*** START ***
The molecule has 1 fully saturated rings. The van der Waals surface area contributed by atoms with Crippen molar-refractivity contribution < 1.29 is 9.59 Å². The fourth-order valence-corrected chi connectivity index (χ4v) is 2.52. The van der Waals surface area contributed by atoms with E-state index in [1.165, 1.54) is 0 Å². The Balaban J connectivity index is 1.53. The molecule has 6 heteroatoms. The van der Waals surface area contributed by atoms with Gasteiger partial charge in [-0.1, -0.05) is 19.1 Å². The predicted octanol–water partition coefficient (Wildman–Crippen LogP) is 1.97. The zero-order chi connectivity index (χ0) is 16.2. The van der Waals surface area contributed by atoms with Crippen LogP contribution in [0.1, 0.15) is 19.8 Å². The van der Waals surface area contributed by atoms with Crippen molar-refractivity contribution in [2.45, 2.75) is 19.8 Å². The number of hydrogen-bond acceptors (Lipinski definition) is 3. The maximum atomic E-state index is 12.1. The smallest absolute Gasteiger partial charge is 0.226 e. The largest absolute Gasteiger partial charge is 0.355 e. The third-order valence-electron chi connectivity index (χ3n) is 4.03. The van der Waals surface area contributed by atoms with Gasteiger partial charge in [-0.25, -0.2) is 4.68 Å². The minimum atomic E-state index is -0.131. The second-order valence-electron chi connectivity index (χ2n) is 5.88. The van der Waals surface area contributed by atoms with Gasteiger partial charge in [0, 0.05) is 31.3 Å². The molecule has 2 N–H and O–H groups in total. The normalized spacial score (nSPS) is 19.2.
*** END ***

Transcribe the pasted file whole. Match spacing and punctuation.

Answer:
The molecule has 1 fully saturated rings. The van der Waals surface area contributed by atoms with Crippen molar-refractivity contribution < 1.29 is 9.59 Å². The fourth-order valence-corrected chi connectivity index (χ4v) is 2.52. The van der Waals surface area contributed by atoms with E-state index in [1.165, 1.54) is 0 Å². The Balaban J connectivity index is 1.53. The molecule has 6 heteroatoms. The van der Waals surface area contributed by atoms with Gasteiger partial charge in [-0.1, -0.05) is 19.1 Å². The predicted octanol–water partition coefficient (Wildman–Crippen LogP) is 1.97. The zero-order chi connectivity index (χ0) is 16.2. The van der Waals surface area contributed by atoms with Crippen LogP contribution in [0.1, 0.15) is 19.8 Å². The van der Waals surface area contributed by atoms with Crippen molar-refractivity contribution in [2.45, 2.75) is 19.8 Å². The number of hydrogen-bond acceptors (Lipinski definition) is 3. The maximum atomic E-state index is 12.1. The smallest absolute Gasteiger partial charge is 0.226 e. The largest absolute Gasteiger partial charge is 0.355 e. The third-order valence-electron chi connectivity index (χ3n) is 4.03. The van der Waals surface area contributed by atoms with Gasteiger partial charge in [-0.25, -0.2) is 4.68 Å². The minimum atomic E-state index is -0.131. The second-order valence-electron chi connectivity index (χ2n) is 5.88. The van der Waals surface area contributed by atoms with Gasteiger partial charge in [0, 0.05) is 31.3 Å². The molecule has 2 N–H and O–H groups in total. The normalized spacial score (nSPS) is 19.2.